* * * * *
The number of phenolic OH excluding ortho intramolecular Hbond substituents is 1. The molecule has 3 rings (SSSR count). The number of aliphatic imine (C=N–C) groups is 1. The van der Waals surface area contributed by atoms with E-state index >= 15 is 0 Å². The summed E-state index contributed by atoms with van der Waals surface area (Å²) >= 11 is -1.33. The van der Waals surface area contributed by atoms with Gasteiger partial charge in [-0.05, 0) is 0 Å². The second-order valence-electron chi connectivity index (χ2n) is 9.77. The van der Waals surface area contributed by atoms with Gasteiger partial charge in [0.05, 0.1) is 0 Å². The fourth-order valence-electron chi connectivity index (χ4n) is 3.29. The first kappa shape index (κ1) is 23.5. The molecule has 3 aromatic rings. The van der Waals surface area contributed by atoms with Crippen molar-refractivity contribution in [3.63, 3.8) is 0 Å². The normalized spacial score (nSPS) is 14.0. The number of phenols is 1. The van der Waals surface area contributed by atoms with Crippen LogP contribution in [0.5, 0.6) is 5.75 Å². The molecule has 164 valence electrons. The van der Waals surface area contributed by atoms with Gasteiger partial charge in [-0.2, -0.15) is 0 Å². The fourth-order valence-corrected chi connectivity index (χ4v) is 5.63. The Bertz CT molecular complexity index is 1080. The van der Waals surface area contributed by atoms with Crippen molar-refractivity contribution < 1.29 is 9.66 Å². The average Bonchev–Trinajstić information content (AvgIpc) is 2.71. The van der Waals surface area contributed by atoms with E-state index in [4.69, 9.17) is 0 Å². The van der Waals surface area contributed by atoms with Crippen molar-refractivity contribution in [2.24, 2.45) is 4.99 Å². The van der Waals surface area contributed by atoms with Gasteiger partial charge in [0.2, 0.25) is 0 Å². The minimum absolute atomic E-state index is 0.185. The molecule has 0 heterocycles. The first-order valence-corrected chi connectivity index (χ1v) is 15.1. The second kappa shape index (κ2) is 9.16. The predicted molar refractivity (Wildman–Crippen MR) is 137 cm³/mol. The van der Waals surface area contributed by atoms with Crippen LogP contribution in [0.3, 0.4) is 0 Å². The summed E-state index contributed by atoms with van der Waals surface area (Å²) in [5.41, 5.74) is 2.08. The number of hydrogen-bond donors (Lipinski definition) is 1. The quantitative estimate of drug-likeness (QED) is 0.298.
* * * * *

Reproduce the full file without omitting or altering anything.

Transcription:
The number of phenolic OH excluding ortho intramolecular Hbond substituents is 1. The molecule has 3 rings (SSSR count). The number of aliphatic imine (C=N–C) groups is 1. The van der Waals surface area contributed by atoms with E-state index >= 15 is 0 Å². The summed E-state index contributed by atoms with van der Waals surface area (Å²) >= 11 is -1.33. The van der Waals surface area contributed by atoms with Gasteiger partial charge in [-0.05, 0) is 0 Å². The second-order valence-electron chi connectivity index (χ2n) is 9.77. The van der Waals surface area contributed by atoms with Gasteiger partial charge in [0.05, 0.1) is 0 Å². The fourth-order valence-electron chi connectivity index (χ4n) is 3.29. The first kappa shape index (κ1) is 23.5. The molecule has 3 aromatic rings. The van der Waals surface area contributed by atoms with Crippen molar-refractivity contribution in [3.63, 3.8) is 0 Å². The normalized spacial score (nSPS) is 14.0. The number of phenols is 1. The van der Waals surface area contributed by atoms with Crippen LogP contribution in [0.5, 0.6) is 5.75 Å². The molecule has 164 valence electrons. The van der Waals surface area contributed by atoms with Gasteiger partial charge in [-0.2, -0.15) is 0 Å². The fourth-order valence-corrected chi connectivity index (χ4v) is 5.63. The Bertz CT molecular complexity index is 1080. The van der Waals surface area contributed by atoms with Crippen molar-refractivity contribution < 1.29 is 9.66 Å². The average Bonchev–Trinajstić information content (AvgIpc) is 2.71. The van der Waals surface area contributed by atoms with E-state index in [4.69, 9.17) is 0 Å². The van der Waals surface area contributed by atoms with Crippen molar-refractivity contribution in [2.24, 2.45) is 4.99 Å². The van der Waals surface area contributed by atoms with Gasteiger partial charge in [0.2, 0.25) is 0 Å². The minimum absolute atomic E-state index is 0.185. The molecule has 0 heterocycles. The first-order valence-corrected chi connectivity index (χ1v) is 15.1. The second kappa shape index (κ2) is 9.16. The predicted molar refractivity (Wildman–Crippen MR) is 137 cm³/mol. The van der Waals surface area contributed by atoms with Crippen LogP contribution in [0.3, 0.4) is 0 Å². The summed E-state index contributed by atoms with van der Waals surface area (Å²) in [5.41, 5.74) is 2.08. The number of hydrogen-bond donors (Lipinski definition) is 1. The quantitative estimate of drug-likeness (QED) is 0.298.